The Peacemaker and the Bridges of Madison County...


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May 31, 2002
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Dereham, Norfolk, today...
16th September

What a good day :thumb


I stayed two nights at Lincoln, as I had some admin to take care of. Applying for a job, for instance (gulp) – it really brought me down to earth with a bump and made the end of the journey a reality, rather than an abstract concept (I’ve applied for a job in the UK, in case you were wondering – the miracle of the Internet…).

Anyway, enough of that. I’m on the road just before 1000 and heading north east towards Omaha. I turn off at Ashland, to visit…


…the Strategic Air & Space Museum. The entrance hall has an arresting display…


…the Blackbird is heading straight at you as you pay your entrance fee…:D

Many years ago, when I was a very young, aeroplane crazy kid, in Filton, my father and I sat down and watched Strategic Air Command – a film starring James Stewart. I remember being fascinated with the bomber that was the ‘star’ of the early part of the film…


…the B-36 Peacemaker. There are only four left in captivity, and I’ve planned this leg of the trip specifically to come and see this one…


…unfortunately, the exhibits in the museum are all a bit crammed in, so you can’t get a full indication of how large it really is – here’s a shot of a scale model they have…


First suggested during WWII, the B36 was designed to be able to bomb Germany from a base in the USA. The war finished before it was built. In 1948, Gen Curtis LeMay, the ‘father’ of Strategic Air Command (SAC), pushed hard to have the B-36 introduced as the USAF’s main strategic bomber. Powered by six piston engines…


…mounted with the propellers pushing rearwards, it also had four jet engines…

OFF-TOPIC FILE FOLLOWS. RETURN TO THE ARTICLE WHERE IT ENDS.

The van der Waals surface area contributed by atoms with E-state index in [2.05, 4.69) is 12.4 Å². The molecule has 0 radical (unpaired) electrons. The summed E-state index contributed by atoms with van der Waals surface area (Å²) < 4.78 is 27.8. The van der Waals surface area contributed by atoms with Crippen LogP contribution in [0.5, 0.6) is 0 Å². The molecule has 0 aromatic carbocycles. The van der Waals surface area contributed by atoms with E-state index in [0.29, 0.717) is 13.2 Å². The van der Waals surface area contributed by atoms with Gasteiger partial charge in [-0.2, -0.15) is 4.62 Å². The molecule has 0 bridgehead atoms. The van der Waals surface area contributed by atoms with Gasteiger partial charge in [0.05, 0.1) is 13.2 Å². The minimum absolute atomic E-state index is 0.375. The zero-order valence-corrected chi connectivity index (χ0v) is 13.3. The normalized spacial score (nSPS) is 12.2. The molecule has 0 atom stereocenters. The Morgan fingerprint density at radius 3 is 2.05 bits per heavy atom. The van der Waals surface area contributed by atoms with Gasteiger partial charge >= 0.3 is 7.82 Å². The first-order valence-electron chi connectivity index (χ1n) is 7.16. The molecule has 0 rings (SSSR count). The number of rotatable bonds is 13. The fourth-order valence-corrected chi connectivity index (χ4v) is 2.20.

…mounted on pylons outboard of the props. It’s the biggest production aircraft ever made, the biggest bomber ever made and never dropped a bomb in anger in its working life. It used to carry a few of these…


…babies, part of the Mutually Assured Destruction (MAD) arsenal during the 1950s.

Incredibly, it also (experimentally) carried this…


…attached to a hook inside the bomb bay – it was envisaged that the pilot of the fighter, the XF85 Goblin, would launch and engage enemy fighters if the bomber formation was threatened, then re-attach to get home…:eek

The bomb bays are immense


…the wide tube you can see running alongside the bomb bay, down the length of the fuselage, is how the crew would move from the cockpit area to the tail section, both of which were pressurised, through the unpressurised bomb bay. There was a small trolley mounted in the tunnel – a bit like ‘The Great Escape’. I’m clearly the wrong calibre to fly in a B-36…:D

The rest of the museum has a wide selection of aircraft but, to be honest, they’re all a bit run down, although, to be fair, many (including the B-36) are under restoration. The nature of a museum specialising in large aircraft is that they’ll all be jammed in, but the SAC museum is poorly designed, even with this in mind.